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Pulse radiation from an insulated antenna: an analog of Cherenkov radiation from a moving charged particle

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2 Author(s)
T. W. Hertel ; Sch. of Electr. & Comput. Eng., Georgia Inst. of Technol., Atlanta, GA, USA ; G. S. Smith

Cherenkov radiation arises when a charged particle moves with a constant velocity that is greater than the speed of light in the surrounding medium. This radiation has distinctive characteristics. Near the charge, the electric field is most intense along a conical surface with apex at the charge-the Mach cone. In the far field, the radiation occurs predominantly in one direction-at the Cherenkov angle. An insulated antenna consists of a metallic cylindrical conductor covered by a concentric sheath of dielectric. In use, this antenna is embedded in a medium whose permittivity is often much greater than the permittivity of the insulation. When the antenna is excited by a pulse of voltage, a pulse of charge appears to travel along its length. The apparent velocity of this charge is close to the speed of light in the insulation, which, because of the difference in the permittivities, is greater than the speed of light in the surrounding medium. Thus, the radiation from the pulse excited, insulated antenna should be analogous to Cherenkov radiation from the moving charged particle. In this paper, the pulse-excited, traveling-wave insulated linear antenna is accurately analyzed using the finite-difference time-domain (FDTD) method. Results are obtained for the charge on the conductor, the near field, and the far field. These results show the striking similarity of the radiation from this antenna to Cherenkov radiation from the moving charge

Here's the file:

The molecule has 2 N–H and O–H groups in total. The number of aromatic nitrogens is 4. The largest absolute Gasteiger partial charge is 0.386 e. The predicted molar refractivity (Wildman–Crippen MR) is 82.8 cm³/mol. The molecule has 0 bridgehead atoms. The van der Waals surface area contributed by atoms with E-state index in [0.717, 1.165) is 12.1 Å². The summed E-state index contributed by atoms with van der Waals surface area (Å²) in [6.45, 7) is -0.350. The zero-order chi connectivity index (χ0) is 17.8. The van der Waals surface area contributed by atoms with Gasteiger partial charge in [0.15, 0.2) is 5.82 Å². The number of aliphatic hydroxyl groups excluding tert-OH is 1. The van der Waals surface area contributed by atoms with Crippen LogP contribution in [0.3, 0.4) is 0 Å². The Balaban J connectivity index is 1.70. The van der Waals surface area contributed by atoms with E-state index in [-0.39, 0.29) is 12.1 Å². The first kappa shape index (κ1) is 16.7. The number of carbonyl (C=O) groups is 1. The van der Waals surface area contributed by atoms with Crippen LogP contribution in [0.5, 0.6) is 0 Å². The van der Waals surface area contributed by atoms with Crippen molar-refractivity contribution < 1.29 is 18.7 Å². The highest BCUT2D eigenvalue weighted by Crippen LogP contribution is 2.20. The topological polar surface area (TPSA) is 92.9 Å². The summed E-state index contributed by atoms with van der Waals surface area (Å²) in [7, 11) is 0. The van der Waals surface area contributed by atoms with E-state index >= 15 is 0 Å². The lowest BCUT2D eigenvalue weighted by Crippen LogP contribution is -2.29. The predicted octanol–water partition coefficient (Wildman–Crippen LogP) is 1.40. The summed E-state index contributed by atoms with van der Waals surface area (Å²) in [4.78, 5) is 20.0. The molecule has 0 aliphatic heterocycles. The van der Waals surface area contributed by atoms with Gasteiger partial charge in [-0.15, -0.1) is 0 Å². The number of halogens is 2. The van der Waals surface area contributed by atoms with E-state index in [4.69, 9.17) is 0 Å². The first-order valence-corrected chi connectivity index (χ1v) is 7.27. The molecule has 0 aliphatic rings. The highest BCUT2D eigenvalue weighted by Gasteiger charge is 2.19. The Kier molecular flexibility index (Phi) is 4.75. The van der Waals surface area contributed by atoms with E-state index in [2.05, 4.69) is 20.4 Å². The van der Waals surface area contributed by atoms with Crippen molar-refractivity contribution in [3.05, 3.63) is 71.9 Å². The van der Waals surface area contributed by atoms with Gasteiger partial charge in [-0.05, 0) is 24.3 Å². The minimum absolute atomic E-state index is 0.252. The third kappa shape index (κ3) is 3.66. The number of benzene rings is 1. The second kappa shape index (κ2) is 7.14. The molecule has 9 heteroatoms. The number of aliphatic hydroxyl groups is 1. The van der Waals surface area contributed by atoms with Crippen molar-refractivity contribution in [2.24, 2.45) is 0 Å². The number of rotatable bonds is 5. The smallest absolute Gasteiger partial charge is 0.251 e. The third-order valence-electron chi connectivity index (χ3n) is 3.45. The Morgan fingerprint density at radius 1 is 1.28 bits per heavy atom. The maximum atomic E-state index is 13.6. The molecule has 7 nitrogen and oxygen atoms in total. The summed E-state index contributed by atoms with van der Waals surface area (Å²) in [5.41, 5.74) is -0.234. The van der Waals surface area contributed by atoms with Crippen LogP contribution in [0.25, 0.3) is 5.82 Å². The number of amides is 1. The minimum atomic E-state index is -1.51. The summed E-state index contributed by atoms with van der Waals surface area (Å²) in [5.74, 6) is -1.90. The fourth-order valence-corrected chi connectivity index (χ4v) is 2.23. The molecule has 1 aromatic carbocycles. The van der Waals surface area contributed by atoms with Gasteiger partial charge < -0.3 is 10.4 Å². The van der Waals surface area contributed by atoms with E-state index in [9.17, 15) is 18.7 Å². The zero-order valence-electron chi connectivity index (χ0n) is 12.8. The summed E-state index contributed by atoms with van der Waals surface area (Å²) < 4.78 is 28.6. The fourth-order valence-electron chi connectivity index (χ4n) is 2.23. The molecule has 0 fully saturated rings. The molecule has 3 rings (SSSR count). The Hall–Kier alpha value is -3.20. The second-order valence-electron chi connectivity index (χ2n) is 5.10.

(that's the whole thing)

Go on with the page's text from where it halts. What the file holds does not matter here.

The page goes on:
Published in:

IEEE Transactions on Antennas and Propagation  (Volume:48 ,  Issue: 2 )